Bumper Boy argues that equitable estoppel does not bar its claims against Radio Systems because Radio Systems neither knew about Bumper Boy's demand letter to Innotek nor relied on Bumper Boy's silence after Innotek responded. Bumper Boy argues that the district court's extension of equitable estoppel to Radio Systems was erroneously based on assignor estoppel cases. Bumper Boy argues that assignor estoppel is fundamentally different from equitable estoppel because equitable estoppel requires proof of detrimental reliance while assignor estoppel does not. Bumper Boy argues that equitable estoppel can apply, if at all, only to Innotek because Radio Systems is a different legal entity and must independently show detrimental reliance. Alternatively, Bumper Boy argues that even if equitable estoppel does apply to the ′014 patent, it cannot apply to the ′082 patent because Bumper Boy “never accused either Innotek or Radio Systems of infringing the ′082 patent prior to November 2009.”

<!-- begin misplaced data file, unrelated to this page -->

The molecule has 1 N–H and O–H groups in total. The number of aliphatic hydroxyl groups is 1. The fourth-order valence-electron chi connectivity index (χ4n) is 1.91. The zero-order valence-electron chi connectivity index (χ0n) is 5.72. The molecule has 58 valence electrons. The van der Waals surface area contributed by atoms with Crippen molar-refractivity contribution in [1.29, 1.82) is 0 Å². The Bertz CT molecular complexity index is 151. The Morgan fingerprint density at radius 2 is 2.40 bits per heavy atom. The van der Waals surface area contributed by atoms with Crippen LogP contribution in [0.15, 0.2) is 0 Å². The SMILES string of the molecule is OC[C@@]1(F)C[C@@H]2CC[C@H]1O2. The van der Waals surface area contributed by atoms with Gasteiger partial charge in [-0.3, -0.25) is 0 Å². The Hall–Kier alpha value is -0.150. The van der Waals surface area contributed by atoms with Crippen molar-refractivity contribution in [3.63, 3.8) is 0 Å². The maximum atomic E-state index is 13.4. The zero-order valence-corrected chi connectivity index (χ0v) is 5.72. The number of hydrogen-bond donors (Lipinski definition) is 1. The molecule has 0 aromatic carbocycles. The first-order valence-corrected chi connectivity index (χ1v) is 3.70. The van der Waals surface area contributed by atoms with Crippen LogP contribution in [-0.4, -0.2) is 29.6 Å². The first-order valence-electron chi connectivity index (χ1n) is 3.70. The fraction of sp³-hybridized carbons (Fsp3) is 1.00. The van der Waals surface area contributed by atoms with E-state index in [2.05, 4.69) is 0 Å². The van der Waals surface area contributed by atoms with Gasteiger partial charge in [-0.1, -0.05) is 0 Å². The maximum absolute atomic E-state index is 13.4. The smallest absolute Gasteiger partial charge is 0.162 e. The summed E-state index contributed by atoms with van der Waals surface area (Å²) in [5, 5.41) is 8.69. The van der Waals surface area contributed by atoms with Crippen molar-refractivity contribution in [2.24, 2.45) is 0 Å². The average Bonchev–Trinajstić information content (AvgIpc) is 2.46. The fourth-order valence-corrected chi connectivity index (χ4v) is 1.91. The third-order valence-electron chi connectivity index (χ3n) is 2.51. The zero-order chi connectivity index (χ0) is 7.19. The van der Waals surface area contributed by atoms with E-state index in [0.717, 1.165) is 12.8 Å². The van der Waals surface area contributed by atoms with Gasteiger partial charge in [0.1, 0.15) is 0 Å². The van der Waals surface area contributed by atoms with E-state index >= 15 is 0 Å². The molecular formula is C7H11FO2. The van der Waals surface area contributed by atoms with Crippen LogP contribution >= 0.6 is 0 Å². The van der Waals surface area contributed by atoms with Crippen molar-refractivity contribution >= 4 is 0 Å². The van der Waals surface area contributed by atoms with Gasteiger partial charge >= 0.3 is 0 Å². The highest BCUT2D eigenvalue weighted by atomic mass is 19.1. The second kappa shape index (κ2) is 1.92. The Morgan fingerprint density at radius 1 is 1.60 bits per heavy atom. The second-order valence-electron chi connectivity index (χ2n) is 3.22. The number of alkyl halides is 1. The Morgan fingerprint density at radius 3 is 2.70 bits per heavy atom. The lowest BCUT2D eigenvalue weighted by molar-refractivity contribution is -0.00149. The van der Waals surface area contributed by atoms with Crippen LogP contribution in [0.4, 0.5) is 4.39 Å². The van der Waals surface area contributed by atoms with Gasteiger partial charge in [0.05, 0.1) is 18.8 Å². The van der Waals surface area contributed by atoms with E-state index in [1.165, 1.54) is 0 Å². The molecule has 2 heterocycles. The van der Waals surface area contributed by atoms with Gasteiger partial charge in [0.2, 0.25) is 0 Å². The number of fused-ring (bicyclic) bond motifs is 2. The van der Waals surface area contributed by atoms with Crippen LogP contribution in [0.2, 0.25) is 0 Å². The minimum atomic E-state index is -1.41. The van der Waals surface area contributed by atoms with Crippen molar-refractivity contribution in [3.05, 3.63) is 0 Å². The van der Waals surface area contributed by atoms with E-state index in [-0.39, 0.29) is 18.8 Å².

Radio Systems argues that the district court correctly concluded that Radio Systems stands in the shoes of Innotek as its successor-in-interest and is thus entitled to the benefit of equitable estoppel. Radio Systems argues that the district court did not abuse its discretion in applying equitable estoppel to the ′082 patent because the district court properly treated the two related patents as one for purposes of equitable estoppel.